IRR and Multiperiod ROE
© Dan Gode and James Ohlson
1.Overview
Analysts examine summary measures of past performance such as ROE to assess a firm’s track record. These traditional summary measures are distorted by nonrecurring items and conservatism. To mitigate these problems, the spreadsheet develops the following summary measures:

Internal rate of return (IRR): Our implementation of IRR assumes that the firm is bought at its book value at the beginning of the measurement period and is sold at its book value at the end of the measurement period. The buyer also receives the dividends during the holding period. If IRR exceeds cost of equity, the firm has generated shareholder value, and vice versa. The IRR computation assumes that had the dividends been reinvested during the measurement period, they would have continued to earn the internal rate of return.

Multiperiod ROE: The ROE computations make the same assumptions as those for the IRR except that the ROE assumes that dividends reinvested in the firm during the measurement period earn the cost of equity instead of earning the IRR. Therefore, IRR equals ROE if and only if IRR equals cost of equity.
The IRR computation does not require an external specification of the cost of equity, but the ROE computation does. However, the latter is more realistic because of two reasons. First, firms presumably exploit all positive NPV projects before paying dividends. Thus, any marginal projects that the firm can undertake earn only the cost of equity. Second, in a competitive market, if the shareholders reinvest dividends in other shares of comparable risk, they would earn only the cost of equity.
The multiperiod ROE has the following advantages over a singleperiod ROE:

Instead of using annual earnings in the numerator, the multiperiod ROE effectively uses the sum of earnings over multiple years in the numerator. This smoothes out the effect of nonrecurring items.

It also adds back earnings foregone on dividends paid during the measurement period to the numerator.

It is a geometric average rather than an arithmetic average. The adjustment for dividends and geometric averaging cause it to differ from a simple average of ROE over multiple years.
Historical ROE can be compared to forecasted ROE. A material difference suggests that earnings forecasts are unrealistic. To investigate this issue further one often needs to strip out the effect of leverage. A second spreadsheet provides the unleveraged or enterprise version with multiperiod ROIC and unlevered IRR.
Conservative accounting biases book values downwards and inflates the IRR and ROE. To mitigate the problems arising from biased book values, one can replace book values by market values to compute the return on market equity (ROME). ROME can then be compared to the cost of equity to gauge whether the firm has created shareholder value over the measurement period.
2.IRR and ROE 2.1.Internal rate of return
Current year = Y_{0}. Previous year= Y_{1}, and so on.
Assume that all dividends are paid at the end of the year. One could use quarterly data for accuracy.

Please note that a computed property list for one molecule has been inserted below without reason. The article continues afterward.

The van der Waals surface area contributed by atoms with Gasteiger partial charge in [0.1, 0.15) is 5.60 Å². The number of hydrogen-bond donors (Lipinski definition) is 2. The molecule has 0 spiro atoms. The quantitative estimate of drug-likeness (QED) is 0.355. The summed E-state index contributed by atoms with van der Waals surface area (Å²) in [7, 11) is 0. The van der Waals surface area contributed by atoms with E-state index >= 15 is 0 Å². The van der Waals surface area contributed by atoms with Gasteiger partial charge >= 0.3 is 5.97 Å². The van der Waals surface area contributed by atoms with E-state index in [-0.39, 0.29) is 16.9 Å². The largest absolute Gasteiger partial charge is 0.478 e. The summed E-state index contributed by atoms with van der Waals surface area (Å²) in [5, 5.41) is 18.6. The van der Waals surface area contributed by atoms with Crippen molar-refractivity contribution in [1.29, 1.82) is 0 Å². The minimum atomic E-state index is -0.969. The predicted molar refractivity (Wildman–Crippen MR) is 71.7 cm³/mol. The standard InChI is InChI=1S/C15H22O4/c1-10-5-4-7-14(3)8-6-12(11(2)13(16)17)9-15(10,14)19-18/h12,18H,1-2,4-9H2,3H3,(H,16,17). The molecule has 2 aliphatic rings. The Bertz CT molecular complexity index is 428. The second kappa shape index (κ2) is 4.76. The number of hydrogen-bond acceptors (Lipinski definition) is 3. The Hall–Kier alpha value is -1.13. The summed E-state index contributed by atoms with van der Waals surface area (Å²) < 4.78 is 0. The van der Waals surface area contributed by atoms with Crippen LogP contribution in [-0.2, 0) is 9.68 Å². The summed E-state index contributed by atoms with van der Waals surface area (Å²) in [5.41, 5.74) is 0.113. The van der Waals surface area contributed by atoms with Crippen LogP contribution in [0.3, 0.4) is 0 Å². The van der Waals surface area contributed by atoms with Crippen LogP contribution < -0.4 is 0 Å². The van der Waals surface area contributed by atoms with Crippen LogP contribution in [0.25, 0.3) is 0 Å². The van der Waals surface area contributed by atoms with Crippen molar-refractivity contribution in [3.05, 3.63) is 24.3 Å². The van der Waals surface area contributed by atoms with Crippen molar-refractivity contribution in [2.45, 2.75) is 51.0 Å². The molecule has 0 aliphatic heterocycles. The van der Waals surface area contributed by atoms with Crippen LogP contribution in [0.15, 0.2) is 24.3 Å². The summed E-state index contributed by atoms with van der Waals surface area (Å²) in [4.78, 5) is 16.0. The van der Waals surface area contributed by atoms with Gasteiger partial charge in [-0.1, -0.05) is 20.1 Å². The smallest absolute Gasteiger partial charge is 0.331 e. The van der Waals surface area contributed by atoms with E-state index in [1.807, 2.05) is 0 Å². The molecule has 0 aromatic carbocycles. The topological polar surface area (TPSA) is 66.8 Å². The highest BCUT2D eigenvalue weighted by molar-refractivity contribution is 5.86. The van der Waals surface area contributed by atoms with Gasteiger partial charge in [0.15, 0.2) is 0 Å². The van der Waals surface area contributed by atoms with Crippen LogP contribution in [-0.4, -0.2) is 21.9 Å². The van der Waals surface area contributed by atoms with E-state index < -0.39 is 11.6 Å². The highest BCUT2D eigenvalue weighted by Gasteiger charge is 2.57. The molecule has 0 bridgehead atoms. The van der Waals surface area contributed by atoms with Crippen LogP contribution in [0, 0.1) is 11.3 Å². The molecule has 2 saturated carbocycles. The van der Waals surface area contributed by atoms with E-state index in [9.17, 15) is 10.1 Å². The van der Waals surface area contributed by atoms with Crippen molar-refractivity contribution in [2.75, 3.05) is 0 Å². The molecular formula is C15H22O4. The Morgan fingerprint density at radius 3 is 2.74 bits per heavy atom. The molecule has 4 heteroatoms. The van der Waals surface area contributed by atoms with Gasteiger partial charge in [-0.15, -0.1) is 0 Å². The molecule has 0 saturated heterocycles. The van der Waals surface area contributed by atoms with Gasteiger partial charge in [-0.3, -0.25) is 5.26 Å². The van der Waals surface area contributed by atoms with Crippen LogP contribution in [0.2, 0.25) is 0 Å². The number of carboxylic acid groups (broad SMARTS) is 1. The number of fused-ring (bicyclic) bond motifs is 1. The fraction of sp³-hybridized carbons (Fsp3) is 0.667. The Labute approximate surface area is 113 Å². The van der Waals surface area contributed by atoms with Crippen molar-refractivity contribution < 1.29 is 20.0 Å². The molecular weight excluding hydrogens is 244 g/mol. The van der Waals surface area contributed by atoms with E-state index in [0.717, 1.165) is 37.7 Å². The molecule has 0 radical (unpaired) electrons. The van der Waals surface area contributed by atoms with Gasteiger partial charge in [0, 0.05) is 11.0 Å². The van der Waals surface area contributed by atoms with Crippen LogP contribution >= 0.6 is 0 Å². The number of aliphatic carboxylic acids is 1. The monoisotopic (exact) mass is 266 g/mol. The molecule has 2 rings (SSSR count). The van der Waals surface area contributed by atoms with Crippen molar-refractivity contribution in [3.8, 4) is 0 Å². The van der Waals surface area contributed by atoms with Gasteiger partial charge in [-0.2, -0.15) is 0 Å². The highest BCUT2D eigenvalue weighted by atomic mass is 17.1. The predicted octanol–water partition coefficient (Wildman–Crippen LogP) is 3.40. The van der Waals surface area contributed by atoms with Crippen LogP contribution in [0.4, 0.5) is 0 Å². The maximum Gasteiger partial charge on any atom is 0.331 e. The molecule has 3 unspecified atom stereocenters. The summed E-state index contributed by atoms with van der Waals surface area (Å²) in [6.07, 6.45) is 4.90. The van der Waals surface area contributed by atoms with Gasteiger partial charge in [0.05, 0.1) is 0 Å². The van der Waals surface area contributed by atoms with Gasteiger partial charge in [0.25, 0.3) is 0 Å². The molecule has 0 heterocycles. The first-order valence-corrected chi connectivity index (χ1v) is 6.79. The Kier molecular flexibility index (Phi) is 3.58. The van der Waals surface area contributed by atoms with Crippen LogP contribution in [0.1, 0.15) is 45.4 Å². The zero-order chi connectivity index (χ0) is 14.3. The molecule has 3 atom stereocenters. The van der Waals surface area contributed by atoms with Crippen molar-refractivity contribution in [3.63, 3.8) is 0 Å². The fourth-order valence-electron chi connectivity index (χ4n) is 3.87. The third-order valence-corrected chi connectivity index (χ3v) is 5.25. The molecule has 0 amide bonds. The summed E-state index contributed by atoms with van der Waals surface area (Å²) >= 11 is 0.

d_{5} = dividends per share paid at the end of Year 5, and so on.
b_{6} = book value at the at the end of Y_{6 }or at the beginning of Y_{5}
b_{0} = book value on the measurement date
The IRR is the rate of return r that solves the following equation:
b_{6} = d_{5}/(1+r)^{1} + d_{4}/(1+r)^{2} + d_{3}/(1+r)^{3} + d_{2}/ (1+r)^{4 }+ d_{1}/(1+r)^{5} + (b_{0}+d_{0})/(1+r)^{6 }
That is, the internal rate of return is computed as if the firm was purchased for b_{6} at the end of Y_{6}. The holder then received the dividends over the next six years and sold the investment for b_{0}.
The IRR computation implicitly assumes that the dividends are reinvested at IRR. Conservative accounting exerts a downward bias on both b_{6} and b_{0}. These two biases partially offset each other, thereby lowering the susceptibility of IRR to accounting rules.
3.ROE: A different assumption of yield on reinvested dividends
The multiperiod ROE computation differs in only aspect from IRR. The ROE computation assumes that the dividends earn income at the rate of cost of equity. One computes a hypothetical book value h_{0,} which equals what the current book value would have been had the firm not paid dividends. h_{0} equals the sum of b_{T}, the total earnings over T years, and the earnings foregone on dividends over the T years if the dividends earned income at the rate of cost of equity. Alternatively, h_{0} equals the sum of b_{0}, cumulative dividends over T years, and the earnings foregone on those dividends at the rate of cost of equity.
E_{0} = Sum of earnings per share over the current year and previous five years
D_{0} = d_{n} = sum of dividends per share over current and previous five years
r_{e} = cost of equity
F_{0} = Sum of earnings foregone on dividends paid over previous five years
=d_{n}(1+r)^{n} – d_{n} = d_{5}(1+r_{e})^{5} – d_{5} + d_{4}(1+r_{e})^{4}  d_{4 }+ d_{3}(1+r_{e})^{3}  d_{3 }+ d_{2}(1+r_{e})^{2}  d_{2}^{ }+ d_{1}(1+r_{e})^{1} – d_{1}
h_{0} = Hypothetical book value at the end of Y_{0} assuming investment of dividends had yielded cost of equity r_{e}
h_{0} = b_{6} + E_{0} + F_{0}
Alternatively, h_{0} = b_{0} + d_{n} + F_{0}.
ROE = annualized rate of return over the six years including the current year = (h_{0}/b_{6})^{(1/6)}  1
ROE differs from r_{e} if the firm creates shareholder value or if its accounting is biased.
3.1.Advanced: Computing Return On Market Equity (ROME) by replacing book value with stock price